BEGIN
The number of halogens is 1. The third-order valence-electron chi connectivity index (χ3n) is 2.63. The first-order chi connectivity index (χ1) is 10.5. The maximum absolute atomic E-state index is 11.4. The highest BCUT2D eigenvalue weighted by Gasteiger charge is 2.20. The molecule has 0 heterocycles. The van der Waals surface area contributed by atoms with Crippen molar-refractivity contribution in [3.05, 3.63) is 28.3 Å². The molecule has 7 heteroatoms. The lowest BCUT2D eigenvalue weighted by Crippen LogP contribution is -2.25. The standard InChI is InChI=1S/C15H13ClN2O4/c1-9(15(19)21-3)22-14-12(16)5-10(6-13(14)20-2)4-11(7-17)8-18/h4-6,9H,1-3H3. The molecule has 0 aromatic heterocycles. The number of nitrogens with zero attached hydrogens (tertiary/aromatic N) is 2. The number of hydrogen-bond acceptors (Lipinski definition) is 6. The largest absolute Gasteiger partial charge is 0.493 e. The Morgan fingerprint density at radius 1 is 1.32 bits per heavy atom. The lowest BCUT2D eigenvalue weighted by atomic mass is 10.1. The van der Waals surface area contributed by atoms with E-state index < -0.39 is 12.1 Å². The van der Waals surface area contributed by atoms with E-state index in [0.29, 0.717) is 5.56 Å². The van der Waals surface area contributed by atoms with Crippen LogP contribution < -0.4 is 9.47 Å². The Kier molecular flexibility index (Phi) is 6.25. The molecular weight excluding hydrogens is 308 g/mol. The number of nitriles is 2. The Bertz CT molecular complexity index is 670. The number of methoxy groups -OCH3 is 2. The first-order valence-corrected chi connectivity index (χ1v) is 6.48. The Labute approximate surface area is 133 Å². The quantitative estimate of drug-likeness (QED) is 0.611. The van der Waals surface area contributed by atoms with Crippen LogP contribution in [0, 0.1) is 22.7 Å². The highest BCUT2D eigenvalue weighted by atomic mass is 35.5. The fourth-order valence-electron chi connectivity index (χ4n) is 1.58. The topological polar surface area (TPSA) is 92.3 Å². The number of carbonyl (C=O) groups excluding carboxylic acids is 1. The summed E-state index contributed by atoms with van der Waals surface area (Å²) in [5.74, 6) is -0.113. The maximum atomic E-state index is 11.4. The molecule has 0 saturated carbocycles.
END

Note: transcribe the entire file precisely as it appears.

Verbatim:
The number of halogens is 1. The third-order valence-electron chi connectivity index (χ3n) is 2.63. The first-order chi connectivity index (χ1) is 10.5. The maximum absolute atomic E-state index is 11.4. The highest BCUT2D eigenvalue weighted by Gasteiger charge is 2.20. The molecule has 0 heterocycles. The van der Waals surface area contributed by atoms with Crippen molar-refractivity contribution in [3.05, 3.63) is 28.3 Å². The molecule has 7 heteroatoms. The lowest BCUT2D eigenvalue weighted by Crippen LogP contribution is -2.25. The standard InChI is InChI=1S/C15H13ClN2O4/c1-9(15(19)21-3)22-14-12(16)5-10(6-13(14)20-2)4-11(7-17)8-18/h4-6,9H,1-3H3. The molecule has 0 aromatic heterocycles. The number of nitrogens with zero attached hydrogens (tertiary/aromatic N) is 2. The number of hydrogen-bond acceptors (Lipinski definition) is 6. The largest absolute Gasteiger partial charge is 0.493 e. The Morgan fingerprint density at radius 1 is 1.32 bits per heavy atom. The lowest BCUT2D eigenvalue weighted by atomic mass is 10.1. The van der Waals surface area contributed by atoms with E-state index < -0.39 is 12.1 Å². The van der Waals surface area contributed by atoms with E-state index in [0.29, 0.717) is 5.56 Å². The van der Waals surface area contributed by atoms with Crippen LogP contribution < -0.4 is 9.47 Å². The Kier molecular flexibility index (Phi) is 6.25. The molecular weight excluding hydrogens is 308 g/mol. The number of nitriles is 2. The Bertz CT molecular complexity index is 670. The number of methoxy groups -OCH3 is 2. The first-order valence-corrected chi connectivity index (χ1v) is 6.48. The Labute approximate surface area is 133 Å². The quantitative estimate of drug-likeness (QED) is 0.611. The van der Waals surface area contributed by atoms with Crippen LogP contribution in [0, 0.1) is 22.7 Å². The highest BCUT2D eigenvalue weighted by atomic mass is 35.5. The fourth-order valence-electron chi connectivity index (χ4n) is 1.58. The topological polar surface area (TPSA) is 92.3 Å². The number of carbonyl (C=O) groups excluding carboxylic acids is 1. The summed E-state index contributed by atoms with van der Waals surface area (Å²) in [5.74, 6) is -0.113. The maximum atomic E-state index is 11.4. The molecule has 0 saturated carbocycles.